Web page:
Circular economy of the future requires a lot of clean energy


Returning materials from consumption to circulation always requires energy. In a comprehensive circular economy emission-free and inexpensive energy must be available in sufficient amounts. If this energy challenge was solved, the atmosphere could also be used as a source of raw materials and food.

Implementing a functioning circular economy requires major changes in energy production, Raija Lantto, Principal Investigator at VTT, reminds us.

"Collecting, sorting, processing and restoring materials back to reusable forms take more energy than using virgin raw materials. Since the use of recycled material must in any case be increased, we are in a situation where we need more and more energy", Lantto points out.

In parallel with promoting a circular economy, humankind must quickly reduce emissions of carbon dioxide and other greenhouse gases just to even slow down climate change.

According to Lantto, solving this double-sided challenge requires an energy transition, i.e. switching to emission-free and preferably renewable energy solutions.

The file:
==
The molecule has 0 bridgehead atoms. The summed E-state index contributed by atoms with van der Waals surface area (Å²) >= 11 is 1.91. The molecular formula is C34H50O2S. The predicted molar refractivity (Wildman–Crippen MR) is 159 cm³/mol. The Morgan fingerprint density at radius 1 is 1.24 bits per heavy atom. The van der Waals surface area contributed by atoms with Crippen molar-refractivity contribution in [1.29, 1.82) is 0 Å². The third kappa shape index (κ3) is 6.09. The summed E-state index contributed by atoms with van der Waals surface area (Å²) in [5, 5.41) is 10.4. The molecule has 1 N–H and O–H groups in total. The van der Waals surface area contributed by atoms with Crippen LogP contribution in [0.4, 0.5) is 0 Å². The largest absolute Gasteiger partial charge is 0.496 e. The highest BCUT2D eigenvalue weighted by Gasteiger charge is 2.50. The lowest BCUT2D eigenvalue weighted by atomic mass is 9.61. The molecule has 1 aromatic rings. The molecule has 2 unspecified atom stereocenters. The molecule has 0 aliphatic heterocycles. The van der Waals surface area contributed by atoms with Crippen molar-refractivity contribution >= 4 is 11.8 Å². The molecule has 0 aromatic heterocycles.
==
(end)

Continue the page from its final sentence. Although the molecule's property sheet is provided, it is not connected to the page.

It may not be possible to overcome the challenges with the amount of energy currently available.

"It seems that the need for energy is only going to grow. And because the carbon dioxide content of the atmosphere needs to be limited quickly, we are moving towards the electrification of industry and traffic. The question is how do we produce the electricity or what all can be directly electrified."

Completely clean and renewable sources of energy include actually only solar, wind and hydroelectric power as well as geothermal heat. Nuclear energy is clean from the point of view of emissions, but it is not renewable. Bioenergy, in turn, is not emission-free even though it is renewable.